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For the summer when I was 16 I decided to work as a lifeguard since the pool was located close to my house and it was very convenient. I eventually got used to denying certain items such as tubes and balls, since they obstruct view and interfere with work, and for the most part this was understood with the patrons. We did have the ability to make rules.

I don't believe it was stated on the rules that food wasn't allowed, but our management did want us to reject it. One day though we allowed a group to bring in food since they had a large amount of home-made dishes and they planned to host a child's party under the gazebo, which seemed perfect for the occasion. We would have felt bad for all the work they put into this day and they even confirmed ahead of time that bringing food wasn't against the rules.

Following this though, more and more people began bringing food and mentioned the above incident when we tried to deny them. This lead to less sanitary conditions we couldn't handle while working and multiple bottles of alcohol being found. The integrity of the lifeguards was subsequently at stake too and it eventually lead to further disagreements between the guards and the rules.

How should we respond to patrons bringing food after the incident?

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    I believe this question to be primarily opinion-based. We can't really tell what to do (or what you should have done), but we could help with how you might respond (or have responded) to inquiries about the rules from people who argued it. If you could edit the question to a more specific scenario, it'd be very helpful. Thanks :) – HugoBDesigner Feb 26 '18 at 17:47
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    Why can't you just change the rules? Say it used to be okay, but now it isn't – Azor Ahai Feb 26 '18 at 17:49
  • We did have the ability to make rules – TheAutomaton Feb 26 '18 at 17:49
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Since you have the ability to make rules: work with management and the other lifeguards to change the policy.

  1. Amend your current rules, and decide when the rule change will take place

Choosing a date in the future, rather than immediately enforcing the changes, gives your patrons time to react and adjust. (This is assuming there was no pressing food-related crisis, in which case an immediate reaction would be more understandable.)

  1. Distribute and post the new rules in the usual places (signage at the pool, mail to members, etc.)

This will make your future requests to not eat by the pool seem more official and legitimate, because after all, it's in the rules!

  1. Before the rule change date, make sure to tell people who are used to bringing in food.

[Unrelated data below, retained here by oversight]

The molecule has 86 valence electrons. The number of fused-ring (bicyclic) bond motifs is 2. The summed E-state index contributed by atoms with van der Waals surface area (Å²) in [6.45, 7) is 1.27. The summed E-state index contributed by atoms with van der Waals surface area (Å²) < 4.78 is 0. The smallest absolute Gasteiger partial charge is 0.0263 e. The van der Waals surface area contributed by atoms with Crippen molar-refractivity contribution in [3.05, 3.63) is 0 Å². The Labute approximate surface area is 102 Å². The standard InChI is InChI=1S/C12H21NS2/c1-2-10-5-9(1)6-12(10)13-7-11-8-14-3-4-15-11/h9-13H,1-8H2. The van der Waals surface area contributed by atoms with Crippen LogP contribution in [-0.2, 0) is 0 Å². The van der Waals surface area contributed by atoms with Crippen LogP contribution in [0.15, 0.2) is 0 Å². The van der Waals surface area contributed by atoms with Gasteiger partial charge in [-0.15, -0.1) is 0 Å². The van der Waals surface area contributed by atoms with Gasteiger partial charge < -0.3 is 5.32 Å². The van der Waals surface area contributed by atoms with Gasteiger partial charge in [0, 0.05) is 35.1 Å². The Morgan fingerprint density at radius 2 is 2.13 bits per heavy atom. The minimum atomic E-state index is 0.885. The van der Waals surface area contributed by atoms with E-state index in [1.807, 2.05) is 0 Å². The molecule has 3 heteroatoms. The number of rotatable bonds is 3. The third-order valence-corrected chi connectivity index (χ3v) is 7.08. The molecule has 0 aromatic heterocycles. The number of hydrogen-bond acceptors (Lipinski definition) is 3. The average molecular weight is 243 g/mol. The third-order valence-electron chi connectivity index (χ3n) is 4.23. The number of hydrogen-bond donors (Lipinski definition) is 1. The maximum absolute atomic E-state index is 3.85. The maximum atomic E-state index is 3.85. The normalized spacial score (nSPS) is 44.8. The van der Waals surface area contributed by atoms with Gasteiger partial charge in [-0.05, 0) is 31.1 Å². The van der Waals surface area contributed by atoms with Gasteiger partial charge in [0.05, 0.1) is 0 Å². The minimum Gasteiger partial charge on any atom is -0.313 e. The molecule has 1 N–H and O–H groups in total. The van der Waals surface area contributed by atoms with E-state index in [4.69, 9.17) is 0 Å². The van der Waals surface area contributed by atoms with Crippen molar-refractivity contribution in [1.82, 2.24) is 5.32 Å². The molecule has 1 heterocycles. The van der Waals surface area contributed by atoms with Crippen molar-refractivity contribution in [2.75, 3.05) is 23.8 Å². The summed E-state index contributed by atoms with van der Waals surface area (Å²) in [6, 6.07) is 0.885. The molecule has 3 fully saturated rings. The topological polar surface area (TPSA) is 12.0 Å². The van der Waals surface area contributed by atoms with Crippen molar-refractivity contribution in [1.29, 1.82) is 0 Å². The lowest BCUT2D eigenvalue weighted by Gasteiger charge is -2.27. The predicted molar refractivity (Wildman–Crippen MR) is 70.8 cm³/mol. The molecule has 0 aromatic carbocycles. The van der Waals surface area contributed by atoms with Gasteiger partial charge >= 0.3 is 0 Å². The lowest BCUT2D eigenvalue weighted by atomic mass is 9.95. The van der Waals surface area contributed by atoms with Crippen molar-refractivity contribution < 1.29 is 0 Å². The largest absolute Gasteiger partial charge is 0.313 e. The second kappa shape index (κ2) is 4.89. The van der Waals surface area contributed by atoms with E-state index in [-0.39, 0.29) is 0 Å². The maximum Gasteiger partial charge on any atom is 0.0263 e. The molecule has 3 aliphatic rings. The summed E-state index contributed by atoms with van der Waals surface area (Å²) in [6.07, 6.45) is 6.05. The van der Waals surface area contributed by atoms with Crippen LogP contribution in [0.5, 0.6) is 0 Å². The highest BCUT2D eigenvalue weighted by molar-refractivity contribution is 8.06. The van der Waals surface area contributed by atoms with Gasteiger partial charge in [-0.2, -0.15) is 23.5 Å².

Hey, I see you brought some snacks - that's okay for now, but I wanted to give you a heads-up that as of [date] we won't be allowing food into the pool area.

You can say this in a friendly way, and hopefully they will be glad you're helping them not get in trouble. Again, this helps them get used to the idea.

  1. After the rule changes, enforce it the same way you would enforce other rules, like the prohibited toys.

Sorry, we recently changed the rules and aren't allowing food in now.

If you can suggest an alternative place they could eat their food (like nearby picnic tables or a park?), it could soften the blow.

If patrons get annoyed, you can always explain what you said here:

We tried letting people bring in food, but we've had issues with less sanitary conditions and even bottles of alcohol being brought in, so we had to change the rules.

Ultimately though it's your job to enforce the rules, and you should follow your workplace protocol for that. As JessK noted in a comment, everyone must be on board and consistent with enforcement, otherwise you will continue getting complaints about "but I saw them bring in food...".

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    +1 The last quote "We tried letting people bring in food..." is what I would focus on (assuming making official signage is out of scope for OP's job description). Just make sure you get everybody on board to deny customers entry with food before you start saying this. Consistency is key to fixing this. – Jess K. Feb 26 '18 at 19:34
  • @JessK excellent point about being consistent! I added a note to my answer :) – Em C Feb 26 '18 at 19:51
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    My best customer service response to complaints is "We're enforcing what management has asked us to do. If you're not happy with it, you can get in touch with them here with your comments or suggestions". OR "I'm sorry if another lifeguard was not consistent but I'm not willing to risk health and safety". I always pass these issues up because it's managements job to deal with the complainants who go beyond and argue with the lifeguards or customer rep. It's not just about sanitary conditions but also safety. If alcohol bottles are brought, I assume most are glass. – doctordonna Feb 26 '18 at 21:45

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